Sunday, June 25, 2006
Movie Review: "Brick"
Starring Joseph Gordon-Levitt, Nora Zehetner, Lukas Haas, Noah Fleiss, Matt O'Leary, Emilie de Ravin, Noah Segan, Richard Rountree
Directed by Rian Johnson
Official Web site
One would have to imagine the marketing people entrusted to promote “Brick,” writer/director Rian Johnson’s attention grabbing mystery, had their work cut out for them. For one, the movie is a film noir, closely patterned after the classics starring Humphrey Bogart in the 1940s – not the most popular genre going right now. Then, Johnson chose to set the movie in a modern day Southern California high school, with teenagers filling out the cast. Most younger audiences are likely unfamiliar with movies like “The Maltese Falcon” and the writings of Dashiell Hammett and Raymond Chandler, by which it’s obviously influenced. And adults might see an almost all-teen cast and think they’re in for a couple of hours of bad acting and a dumbed down script. But thankfully, they would be wrong on both counts.
If anything, the adults might be the ones that feel dumb as they try to wrap their heads around the fast, tough and fairly byzantine talking passing over the lips of these high schoolers, for whom homework seems the least of their concerns. This is a film that requires patience and most of all, attention.
“Brick” stars Joseph Gordon-Levitt as Brendan, a loner who gets a disturbing phone call from his ex-girlfriend (Emilie de Ravin), followed not long after by her death. Still holding feelings for her, Brendan takes it upon himself to find out who killed her and why. Naturally, this leads to him sticking his nose in other people’s business, with many showing various degrees of resistance to his “investigation.” Not unlike the hero in other film noirs, Brendan finds several people physically persuading him to stop his snooping – not that the frequent beatings he sustains deters him.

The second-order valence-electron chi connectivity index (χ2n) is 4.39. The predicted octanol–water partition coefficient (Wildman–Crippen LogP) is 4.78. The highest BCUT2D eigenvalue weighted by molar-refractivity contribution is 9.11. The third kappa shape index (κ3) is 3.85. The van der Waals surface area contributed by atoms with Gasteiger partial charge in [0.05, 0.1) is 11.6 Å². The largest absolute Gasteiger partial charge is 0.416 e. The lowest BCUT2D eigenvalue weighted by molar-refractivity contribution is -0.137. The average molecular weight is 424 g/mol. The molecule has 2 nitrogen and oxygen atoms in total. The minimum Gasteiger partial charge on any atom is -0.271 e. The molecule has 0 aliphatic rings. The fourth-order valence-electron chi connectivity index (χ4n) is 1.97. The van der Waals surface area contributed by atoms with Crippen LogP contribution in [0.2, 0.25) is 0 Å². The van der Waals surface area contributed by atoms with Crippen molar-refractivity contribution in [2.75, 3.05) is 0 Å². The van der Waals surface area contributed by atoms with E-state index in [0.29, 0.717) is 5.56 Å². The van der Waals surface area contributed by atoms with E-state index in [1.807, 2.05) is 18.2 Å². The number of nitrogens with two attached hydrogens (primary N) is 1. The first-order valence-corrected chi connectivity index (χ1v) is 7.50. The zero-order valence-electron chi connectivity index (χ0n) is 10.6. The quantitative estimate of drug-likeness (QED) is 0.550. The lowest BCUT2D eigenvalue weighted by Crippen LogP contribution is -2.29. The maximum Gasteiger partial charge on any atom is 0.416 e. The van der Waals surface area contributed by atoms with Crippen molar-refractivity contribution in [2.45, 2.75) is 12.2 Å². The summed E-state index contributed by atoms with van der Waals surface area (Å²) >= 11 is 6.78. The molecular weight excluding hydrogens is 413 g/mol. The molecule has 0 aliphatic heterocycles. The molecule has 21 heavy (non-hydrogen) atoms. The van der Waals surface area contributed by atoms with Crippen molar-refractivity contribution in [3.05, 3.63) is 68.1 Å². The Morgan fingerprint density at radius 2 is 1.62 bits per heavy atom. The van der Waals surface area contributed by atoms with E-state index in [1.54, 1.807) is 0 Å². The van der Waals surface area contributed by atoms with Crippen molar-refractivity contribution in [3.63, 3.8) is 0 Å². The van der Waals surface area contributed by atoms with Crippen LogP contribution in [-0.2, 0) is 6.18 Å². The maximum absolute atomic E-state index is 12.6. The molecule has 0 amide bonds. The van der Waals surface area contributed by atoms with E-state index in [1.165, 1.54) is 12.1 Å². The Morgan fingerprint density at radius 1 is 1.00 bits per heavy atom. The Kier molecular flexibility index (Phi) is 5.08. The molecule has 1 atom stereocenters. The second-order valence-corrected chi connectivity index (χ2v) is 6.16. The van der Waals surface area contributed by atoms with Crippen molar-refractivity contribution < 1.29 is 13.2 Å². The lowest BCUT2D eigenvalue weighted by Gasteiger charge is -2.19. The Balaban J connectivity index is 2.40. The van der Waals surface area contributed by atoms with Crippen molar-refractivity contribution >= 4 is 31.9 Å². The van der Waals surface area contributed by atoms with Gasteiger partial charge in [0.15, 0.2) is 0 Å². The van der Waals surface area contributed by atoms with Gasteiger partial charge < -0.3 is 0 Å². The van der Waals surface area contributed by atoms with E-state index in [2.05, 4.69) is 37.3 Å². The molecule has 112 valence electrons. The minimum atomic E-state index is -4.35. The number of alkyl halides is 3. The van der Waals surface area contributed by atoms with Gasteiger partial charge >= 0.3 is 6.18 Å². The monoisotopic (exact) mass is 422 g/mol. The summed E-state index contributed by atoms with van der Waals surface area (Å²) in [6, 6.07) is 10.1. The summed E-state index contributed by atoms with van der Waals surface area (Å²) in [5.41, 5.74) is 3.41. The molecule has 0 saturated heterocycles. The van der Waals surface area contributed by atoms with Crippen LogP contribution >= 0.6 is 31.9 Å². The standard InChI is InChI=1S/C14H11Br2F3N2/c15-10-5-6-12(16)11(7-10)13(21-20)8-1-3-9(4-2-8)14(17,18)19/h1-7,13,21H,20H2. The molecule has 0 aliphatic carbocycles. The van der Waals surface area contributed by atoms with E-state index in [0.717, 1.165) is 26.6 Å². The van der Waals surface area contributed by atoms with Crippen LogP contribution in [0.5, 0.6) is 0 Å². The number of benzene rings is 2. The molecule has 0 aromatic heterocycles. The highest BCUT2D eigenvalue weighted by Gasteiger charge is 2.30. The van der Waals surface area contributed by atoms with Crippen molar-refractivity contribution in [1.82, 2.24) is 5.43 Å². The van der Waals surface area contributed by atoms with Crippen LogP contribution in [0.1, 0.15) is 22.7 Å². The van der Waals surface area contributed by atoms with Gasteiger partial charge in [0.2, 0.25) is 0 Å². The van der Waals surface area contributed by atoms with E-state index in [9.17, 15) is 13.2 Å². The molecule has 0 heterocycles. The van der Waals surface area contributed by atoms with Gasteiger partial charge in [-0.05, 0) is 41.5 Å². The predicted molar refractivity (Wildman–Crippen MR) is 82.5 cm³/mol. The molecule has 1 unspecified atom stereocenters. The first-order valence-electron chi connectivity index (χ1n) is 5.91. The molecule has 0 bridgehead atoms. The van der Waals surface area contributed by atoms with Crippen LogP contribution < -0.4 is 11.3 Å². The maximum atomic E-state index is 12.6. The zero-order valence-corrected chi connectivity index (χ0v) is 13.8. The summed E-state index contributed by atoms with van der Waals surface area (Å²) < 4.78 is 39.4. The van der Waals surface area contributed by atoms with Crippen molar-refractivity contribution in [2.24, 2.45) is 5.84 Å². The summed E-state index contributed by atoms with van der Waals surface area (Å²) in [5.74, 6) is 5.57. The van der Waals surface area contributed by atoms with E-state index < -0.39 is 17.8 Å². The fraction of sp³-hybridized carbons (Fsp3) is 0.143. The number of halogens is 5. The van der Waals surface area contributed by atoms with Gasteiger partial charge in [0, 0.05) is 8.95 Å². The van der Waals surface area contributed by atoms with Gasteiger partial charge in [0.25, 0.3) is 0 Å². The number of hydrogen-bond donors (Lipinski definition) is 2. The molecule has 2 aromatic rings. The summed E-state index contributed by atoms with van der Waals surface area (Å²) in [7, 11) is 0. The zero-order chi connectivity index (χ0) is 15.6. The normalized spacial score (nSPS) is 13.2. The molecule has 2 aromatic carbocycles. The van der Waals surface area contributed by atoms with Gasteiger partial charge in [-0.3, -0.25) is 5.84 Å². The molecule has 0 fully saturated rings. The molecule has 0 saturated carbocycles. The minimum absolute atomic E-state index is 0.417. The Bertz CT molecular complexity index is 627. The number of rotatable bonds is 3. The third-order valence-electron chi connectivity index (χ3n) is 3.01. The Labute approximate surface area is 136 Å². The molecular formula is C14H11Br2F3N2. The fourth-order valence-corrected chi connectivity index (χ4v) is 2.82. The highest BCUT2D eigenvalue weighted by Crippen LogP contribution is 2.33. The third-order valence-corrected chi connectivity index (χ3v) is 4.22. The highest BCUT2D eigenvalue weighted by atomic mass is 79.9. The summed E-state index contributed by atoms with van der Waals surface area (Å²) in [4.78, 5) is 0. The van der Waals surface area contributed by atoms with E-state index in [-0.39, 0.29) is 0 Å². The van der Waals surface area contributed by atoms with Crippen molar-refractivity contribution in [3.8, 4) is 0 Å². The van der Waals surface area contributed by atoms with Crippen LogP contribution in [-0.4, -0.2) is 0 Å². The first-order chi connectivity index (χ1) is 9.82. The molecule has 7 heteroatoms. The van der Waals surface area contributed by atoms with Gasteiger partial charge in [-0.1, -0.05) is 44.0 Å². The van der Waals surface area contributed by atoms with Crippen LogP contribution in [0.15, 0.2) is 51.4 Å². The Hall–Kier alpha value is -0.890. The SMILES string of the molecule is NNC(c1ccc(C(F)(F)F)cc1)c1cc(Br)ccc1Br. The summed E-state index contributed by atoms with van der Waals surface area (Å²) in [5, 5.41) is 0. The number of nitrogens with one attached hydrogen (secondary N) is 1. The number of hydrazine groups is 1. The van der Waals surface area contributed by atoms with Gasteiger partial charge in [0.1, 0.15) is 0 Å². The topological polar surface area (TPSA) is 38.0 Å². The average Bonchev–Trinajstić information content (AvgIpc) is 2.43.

In fact, his persistence at taking a licking and coming back for more eventually makes inroads to The Pin (Lukas Haas in a pitch perfect performance), a mysterious and eccentric drug kingpin who might hold the key to Brendan’s case. Much of the film’s dark humor emerges from scenes with The Pin, who dresses in black, walks with a cane and seems to take up residency in the poorly lit basement of his mother’s house. Oh, and he drives in a minivan with a working table lamb, if you can figure out the logistics of that. But whatever, it’s still funny to see.
In all fairness, most of the characters in the film aren’t really grounded into any modern day reality. They’re basically high schoolers plopped into a film noir setting, with only the occasional reminder of today’s technology included, such as cell phones (although Brendan still seems to make frequent use of phone booths). As such, some people may have trouble caring about anyone’s fate, as relating to them is rather difficult.
But such a limitation should be able to be overlooked for one primary reason: the movie’s hook isn’t included as a lark. While there is some humor in the story, it’s played with a straight face and that helps “Brick” immensely. The actors are all in step with the language and attitude of the film from scene one – a challenging task indeed, what with all the twisty dialogue included. Gordon-Levitt particularly impresses as the undeterred amateur gumshoe and is building quite an eclectic acting resume.
Obviously a student of film noir, Johnson shows a remarkably focused vision of the world these young adults occupy. This achievement is all the more impressive when it’s factored in that this marked Johnson’s first film.
Audiences could probably watch “Brick” several times over and not completely understand all that is being said by the characters, but few should struggle to realize that there’s some real up-and-coming talent on display here.
(Rated R for violence and drug content.)